Olympics

Eligibility rules keep transgender runner CeCe Telfer out of Olympic trials

Telfer, who ran for Franklin Pierce University, has been training in New Hampshire and Massachusetts.

CeCe Telfer on the track at Monadnock Regional Middle High School in Swanzey, New Hampshire, May 29, 2021. Elizabeth Frantz / The New York Times


EUGENE, Ore. (AP) — Transgender runner CeCe Telfer will not be allowed to compete in the women’s 400-meter hurdles at U.S. Olympic trials because Telfer has not met the conditions World Athletics established in its eligibility regulations for certain women’s events.

Telfer competed for the men’s team at Division II Franklin Pierce, but took time off, then came back to compete for the women’s team. In 2019, Telfer won the NCAA title.

Telfer was entered in this week’s trials but was ultimately not allowed to compete because of guidelines World Athletics released in 2019 that closed off international women’s events of between 400 meters and a mile to athletes who did not meet the eligibility requirements. Among those requirements was that their testosterone levels had to be below 5 nonomoles per liter (nmol/L) for a span of 12 months.

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Telfer’s manager, David McFarland, said Telfer would respect the decision.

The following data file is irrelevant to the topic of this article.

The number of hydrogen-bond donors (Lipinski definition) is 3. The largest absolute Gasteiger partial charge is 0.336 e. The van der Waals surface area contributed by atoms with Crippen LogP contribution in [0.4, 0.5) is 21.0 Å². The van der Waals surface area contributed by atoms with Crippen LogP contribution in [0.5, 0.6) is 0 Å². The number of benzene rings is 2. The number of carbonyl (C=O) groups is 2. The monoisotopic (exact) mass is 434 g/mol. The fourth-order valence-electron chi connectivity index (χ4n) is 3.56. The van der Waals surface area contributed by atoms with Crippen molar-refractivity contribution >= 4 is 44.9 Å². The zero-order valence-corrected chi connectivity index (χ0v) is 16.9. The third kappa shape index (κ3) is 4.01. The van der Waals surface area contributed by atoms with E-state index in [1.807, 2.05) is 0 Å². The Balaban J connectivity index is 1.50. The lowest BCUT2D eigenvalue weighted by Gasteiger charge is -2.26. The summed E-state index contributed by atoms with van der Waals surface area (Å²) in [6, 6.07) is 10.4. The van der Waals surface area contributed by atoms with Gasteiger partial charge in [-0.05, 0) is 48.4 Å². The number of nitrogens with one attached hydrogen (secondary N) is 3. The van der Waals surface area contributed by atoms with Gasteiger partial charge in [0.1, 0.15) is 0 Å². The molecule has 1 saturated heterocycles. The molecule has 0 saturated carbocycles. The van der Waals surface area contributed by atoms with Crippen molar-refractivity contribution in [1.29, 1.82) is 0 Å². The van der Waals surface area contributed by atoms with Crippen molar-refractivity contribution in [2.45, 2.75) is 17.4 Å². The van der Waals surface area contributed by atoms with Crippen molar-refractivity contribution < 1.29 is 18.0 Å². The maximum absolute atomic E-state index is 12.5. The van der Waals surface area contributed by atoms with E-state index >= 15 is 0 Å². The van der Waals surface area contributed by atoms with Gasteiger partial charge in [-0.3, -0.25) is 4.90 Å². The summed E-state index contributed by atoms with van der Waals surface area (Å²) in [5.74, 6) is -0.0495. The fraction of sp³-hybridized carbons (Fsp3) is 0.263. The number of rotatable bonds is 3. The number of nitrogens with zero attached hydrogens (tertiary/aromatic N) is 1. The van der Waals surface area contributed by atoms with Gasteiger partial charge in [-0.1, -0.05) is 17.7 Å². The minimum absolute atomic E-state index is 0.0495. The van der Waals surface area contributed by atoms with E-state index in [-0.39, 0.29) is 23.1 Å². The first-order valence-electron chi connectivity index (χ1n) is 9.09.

“CeCe has turned her focus towards the future and is continuing to train. She will compete on the national — and world — stage again soon,” McFarland said.

USATF said in a statement that in order for athletes to be eligible for the trials, they must meet the requirements to be a member of the U.S. Olympic team, and that eligibility for the Olympics is governed by World Athletics.

It further explained: “Following notification from World Athletics on June 17 that the conditions had not yet been met, USATF provided CeCe with the eligibility requirements and, along with World Athletics, the opportunity to demonstrate her eligibility so that she could compete at the U.S. Olympic Team Trials. According to subsequent notification to CeCe from World Athletics on June 22, she has not been able to demonstrate her eligibility.”

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In a blog last week in Women’s Health, Telfer said: “I love what I’m doing and I’m getting to live my truth and live my authentic life. I believe that this is my way of being the change that I want to see in the world. And I live by that every single day.”

In its statement, USATF said it “strongly supports inclusivity and providing a clear path to participation in the sport for all, while also maintaining competitive fairness.”

“If CeCe meets the conditions for transgender athlete participation in the future, we wholeheartedly back her participation in international events as a member of Team USATF,” the statement said.

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